• Step 4: Make a plan – Once you’ve reached the stage where you think you’ve got the best solution, make a plan and present it to others. Don’t worry if the plan is not perfect – by breaking the problem down and presenting it clearly to others they may be able to contribute to an even better solution.

While creativity is useful for this particular soft skill, it isn’t the be-all and end-all. Logic will also help you tackle a problem help you find a solution.

3. Time management

Do you feel like there’s never enough time in the day? Sometimes it feels as if we’re in a never-ending battle to get everything done, with impossible deadlines. One way to ease this problem is to boost your time management abilities as much as possible.

This is crucial when it comes to things like university assignments or important tasks in your day-to-day work. Aim to:

  • Focus on one task. While it might feel like multi-tasking helps get more done, it can actually make each individual task you’re doing take a lot longer, as time is lost when you shift your attention from one task to another. Focus your attention on one thing and get this done before moving onto something else. Once you are working on a task don’t allow yourself to be distracted by phone calls, e-mails or social media.
  • Create a list. Use it to create an order in which you need to get things done. Then stick to it, unless your priorities really have changed. Knowing what needs to be done, and when, will go a long way to helping you plot out how you’re going to tackle the work. If the list covers tasks that will take more than a few hours, build in time for relaxation – maybe five minutes to stretch and get some fresh air.
  • Use free time if you must. Be realistic. Your downtime can be used for work, but it’s important to have a balanced life. Save some time for your social life, to eat and, most importantly to sleep. You will be more productive in the long run if you stay healthy. Also, remember that it is hard to get to sleep if your head is buzzing with ideas – so build in some time to wind down at the end of the day.
  • Set rewards. If you give yourself rewards for achieving something, you’ll be more motivated. It’s important not to lie to yourself, however. Make sure you only reward yourself when you’ve earned it.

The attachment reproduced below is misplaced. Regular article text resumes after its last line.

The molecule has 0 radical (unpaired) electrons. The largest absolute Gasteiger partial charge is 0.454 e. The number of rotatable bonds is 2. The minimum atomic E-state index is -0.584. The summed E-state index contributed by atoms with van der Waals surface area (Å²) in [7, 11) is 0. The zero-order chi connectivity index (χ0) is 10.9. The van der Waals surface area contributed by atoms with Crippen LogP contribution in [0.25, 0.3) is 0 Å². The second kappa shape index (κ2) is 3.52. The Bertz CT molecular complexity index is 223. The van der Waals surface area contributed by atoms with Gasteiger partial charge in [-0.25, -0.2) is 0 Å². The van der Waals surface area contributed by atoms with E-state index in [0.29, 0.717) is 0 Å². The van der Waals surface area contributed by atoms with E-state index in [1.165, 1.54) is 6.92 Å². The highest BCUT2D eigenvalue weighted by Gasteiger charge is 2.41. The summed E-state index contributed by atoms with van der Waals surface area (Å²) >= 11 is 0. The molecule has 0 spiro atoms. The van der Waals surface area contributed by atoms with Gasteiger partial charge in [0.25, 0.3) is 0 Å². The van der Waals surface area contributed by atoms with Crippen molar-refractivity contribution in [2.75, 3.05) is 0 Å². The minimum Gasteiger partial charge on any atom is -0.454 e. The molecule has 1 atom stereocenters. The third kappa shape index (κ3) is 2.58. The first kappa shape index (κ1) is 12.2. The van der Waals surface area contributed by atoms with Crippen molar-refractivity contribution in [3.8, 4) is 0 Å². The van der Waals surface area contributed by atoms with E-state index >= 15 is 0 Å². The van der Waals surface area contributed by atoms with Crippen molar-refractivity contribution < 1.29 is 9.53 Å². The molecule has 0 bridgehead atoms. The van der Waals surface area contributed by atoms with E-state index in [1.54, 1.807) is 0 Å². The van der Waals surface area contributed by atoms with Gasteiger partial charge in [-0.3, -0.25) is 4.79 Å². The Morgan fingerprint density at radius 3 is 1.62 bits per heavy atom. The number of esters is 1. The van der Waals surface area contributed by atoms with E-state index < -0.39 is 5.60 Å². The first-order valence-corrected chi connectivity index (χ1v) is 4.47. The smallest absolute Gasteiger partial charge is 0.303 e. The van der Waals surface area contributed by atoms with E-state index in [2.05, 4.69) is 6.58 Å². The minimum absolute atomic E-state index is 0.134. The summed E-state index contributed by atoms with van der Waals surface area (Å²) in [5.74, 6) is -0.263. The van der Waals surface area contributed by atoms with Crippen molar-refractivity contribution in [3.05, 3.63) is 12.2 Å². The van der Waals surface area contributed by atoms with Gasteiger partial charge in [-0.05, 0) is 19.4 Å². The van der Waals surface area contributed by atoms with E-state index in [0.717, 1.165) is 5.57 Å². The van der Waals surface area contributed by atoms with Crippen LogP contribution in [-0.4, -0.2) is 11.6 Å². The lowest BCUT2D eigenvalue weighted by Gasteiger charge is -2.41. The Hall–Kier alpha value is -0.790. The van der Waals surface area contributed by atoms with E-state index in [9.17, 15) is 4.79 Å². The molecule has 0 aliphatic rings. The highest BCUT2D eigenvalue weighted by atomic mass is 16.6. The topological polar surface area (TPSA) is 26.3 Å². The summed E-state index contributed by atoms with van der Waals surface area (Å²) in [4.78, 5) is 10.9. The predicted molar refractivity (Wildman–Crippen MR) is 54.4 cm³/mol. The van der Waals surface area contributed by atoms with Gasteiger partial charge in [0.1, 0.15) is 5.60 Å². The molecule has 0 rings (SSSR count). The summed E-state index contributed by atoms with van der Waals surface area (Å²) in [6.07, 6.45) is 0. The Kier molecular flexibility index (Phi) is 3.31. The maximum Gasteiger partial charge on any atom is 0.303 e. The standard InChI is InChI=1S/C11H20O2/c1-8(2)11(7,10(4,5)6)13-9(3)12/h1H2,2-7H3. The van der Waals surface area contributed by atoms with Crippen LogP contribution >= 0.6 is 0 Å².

If you still find time management really difficult, there are plenty of apps to help you. Lifehack lists out some useful ones.

With better time management, you’ll find tasks will get done more quickly and to a higher standard. You’ll have more time to relax and you will feel better too!

4. Leadership

The ability to lead people is integral to progression through a company’s ranks. While some people might doubt their ability to take control of a group of people, the reality is that everyone has some level of leadership capability and this, too, can be developed with practice.

There are many misconceptions about leadership, and below we examine these. Take on board this advice to improve your leadership skills:

  • Leadership is not one skill it’s a set of many skills and qualities. Identify which skills you need to improve, work on them and you will be developing your leadership capabilities. For example, if you are a good communicator one-on-one or in small groups, but public speaking terrifies you, work on your presentation skills. You will find that being able to communicate to large groups will open up leadership opportunities and help you command respect.
  • Leadership doesn’t mean bossing people around and barking orders. A good leader listens to those around them, learns from what they have to say and makes the most of any special skills they may have. He or she then acts according to what he or she believes is best for the group and their goals.
  • Being the boss at work isn’t the only way to be a leader. There are leadership opportunities everywhere you look. You will find opportunities in your family, your friendship group and your community. Do you take part in a group activity like a sports club or community interest group? Groups like these are always in need of people who are willing to put themselves forward. As with all soft skills, practice is key, so seek out opportunities to put yourself forward by volunteering, organising, mentoring or listening to someone who needs help.

So, what are soft skills? In short, they are a whole range of abilities that will help you to prosper in life. Soft skills can be developed throughout your life. Start by following the advice we have given, and you will soon discover how useful these skills can be. Taking an online course could also be a great way to develop these skills, so check out our courses.